Moving from St. Dominic, we journeyed to the Jesuit churches of the Gesu and Sant’Ignazio. At the Gesu, we visited Ignatius’ apartment where he lived in Rome and where he died. Ignatius founded the Jesuits to combat the denial of the true presence of Christ in the Eucharist during the Protestant Reformation. Many Jesuit saints are buried in the Gesu and the ceiling is decorated beautifully, drawing crowds in to the Church to marvel, having seen the images on TikTok. We then finished our day at the Church of Sant’Ignacio to see the body of St. Ignatius and the machina celebration that happens each night that tells the story behind Ignatius’ death.
Seeing these Churches today made clear that we are connected with the lives of the saints in the Eucharist and that their witness to the Eucharist have preserved the devotion throughout history. The importance of evangelizing others with strong preaching and art is key to the Eucharistic Revival.
Our final day in Rome was spent like most pilgrims who would journey to the city throughout Christianity, visiting St. Peter’s Basilica. We started early with Mass in the choir chapel over the tomb of St. John Chrysostom, followed by a tour of the cathedral. We were able to pray at the tombs of many popes, including John Paul II, Benedict XVI, and Peter himself. Just as Paul sends the Church out on mission, Peter gathers the Church together as one. The relics of St. Peter are under the papal altar which is in front of the image of the Holy Spirit shining forth into the Basilica. From the altar, one can see deep into the city of Rome and the world, where the pope blesses all God’s people. The size of this Basilica is to remind us of the gathering of the nations and having the space necessary to allow all to be gathered in. From the Basilica and the grotto, we journeyed up to the top of the dome for panoramic views of Rome and the surrounding areas.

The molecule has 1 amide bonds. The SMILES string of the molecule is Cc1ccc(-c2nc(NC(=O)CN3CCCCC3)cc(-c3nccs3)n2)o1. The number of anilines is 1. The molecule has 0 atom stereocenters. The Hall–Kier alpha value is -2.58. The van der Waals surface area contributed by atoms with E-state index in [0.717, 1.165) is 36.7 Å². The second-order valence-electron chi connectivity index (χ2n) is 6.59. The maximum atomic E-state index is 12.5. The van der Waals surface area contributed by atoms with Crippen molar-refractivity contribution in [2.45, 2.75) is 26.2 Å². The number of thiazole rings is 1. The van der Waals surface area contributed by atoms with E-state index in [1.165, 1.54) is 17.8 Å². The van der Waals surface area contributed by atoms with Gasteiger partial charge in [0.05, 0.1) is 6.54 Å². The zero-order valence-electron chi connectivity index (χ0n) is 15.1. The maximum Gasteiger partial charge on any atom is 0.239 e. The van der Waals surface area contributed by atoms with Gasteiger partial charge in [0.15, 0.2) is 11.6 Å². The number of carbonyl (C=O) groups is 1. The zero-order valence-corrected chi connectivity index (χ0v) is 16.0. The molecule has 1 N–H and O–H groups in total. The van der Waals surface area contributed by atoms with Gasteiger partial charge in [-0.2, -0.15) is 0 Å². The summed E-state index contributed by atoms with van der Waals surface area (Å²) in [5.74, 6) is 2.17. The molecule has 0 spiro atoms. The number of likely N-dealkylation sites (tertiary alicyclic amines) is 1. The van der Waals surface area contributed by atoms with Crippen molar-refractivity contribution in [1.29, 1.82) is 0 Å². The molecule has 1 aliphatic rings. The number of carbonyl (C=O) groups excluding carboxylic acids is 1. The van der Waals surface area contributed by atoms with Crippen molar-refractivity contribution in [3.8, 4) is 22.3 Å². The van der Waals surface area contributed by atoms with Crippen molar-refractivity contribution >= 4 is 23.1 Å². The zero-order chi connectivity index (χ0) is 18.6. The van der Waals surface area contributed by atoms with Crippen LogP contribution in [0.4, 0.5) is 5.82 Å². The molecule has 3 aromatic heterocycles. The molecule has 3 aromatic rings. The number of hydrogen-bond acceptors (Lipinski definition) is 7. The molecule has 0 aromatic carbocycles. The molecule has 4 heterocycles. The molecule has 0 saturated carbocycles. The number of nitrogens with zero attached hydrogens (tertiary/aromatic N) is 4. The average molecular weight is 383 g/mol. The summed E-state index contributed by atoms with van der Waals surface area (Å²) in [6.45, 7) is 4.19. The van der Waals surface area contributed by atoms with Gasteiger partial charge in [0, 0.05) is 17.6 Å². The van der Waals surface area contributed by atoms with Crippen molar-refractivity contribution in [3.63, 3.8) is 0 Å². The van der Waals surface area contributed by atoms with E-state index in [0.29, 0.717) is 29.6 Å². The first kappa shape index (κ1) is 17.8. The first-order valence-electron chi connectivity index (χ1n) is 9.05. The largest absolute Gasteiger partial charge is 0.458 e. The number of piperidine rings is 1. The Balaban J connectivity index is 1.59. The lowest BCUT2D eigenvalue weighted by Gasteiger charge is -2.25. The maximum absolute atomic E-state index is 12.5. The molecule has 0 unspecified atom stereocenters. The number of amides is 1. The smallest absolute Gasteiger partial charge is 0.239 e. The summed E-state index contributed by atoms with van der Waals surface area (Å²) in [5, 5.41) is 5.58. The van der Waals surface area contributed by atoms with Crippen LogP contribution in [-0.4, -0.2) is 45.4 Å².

After our visit to the Basilica, we toured the Vatican Museums and the Sistine Chapel. Newly opened since Covid, we able to view the original statue of Christ the Good Shepherd that was carved as part of an ossuary of an early Christian. We then were able to have the famous paintings of the masters virtually to ourselves to pray with and see the Eucharistic imagery. Finally, we were able to journey to spend time in prayer in the Sistine Chapel, in which the popes are elected by the Cardinals and experience Michaelangelo’s beautiful ceiling and last judgment altarpiece.
The Eucharistic Revival is calling for us to gather the nations to join at the table of the Lord. From the mass of crowds, it was abundantly apparent that there is still a hunger for experiencing Christianity with its art, architecture, and worship. The straw is dried out and is waiting for the match to set the fire ablaze. As our cohort with the Mathis Liturgical Leadership Program finishes our time in Rome, we ask ourselves, “What resources and inspirations are needed to light this flame of Eucharistic culture brazenly in the United States and around the world?” May this pilgrimage be a source of desire for us all to have a deeper encounter with our Eucharistic Lord, who is worth the festivity and joy of experiencing his presence at every Mass!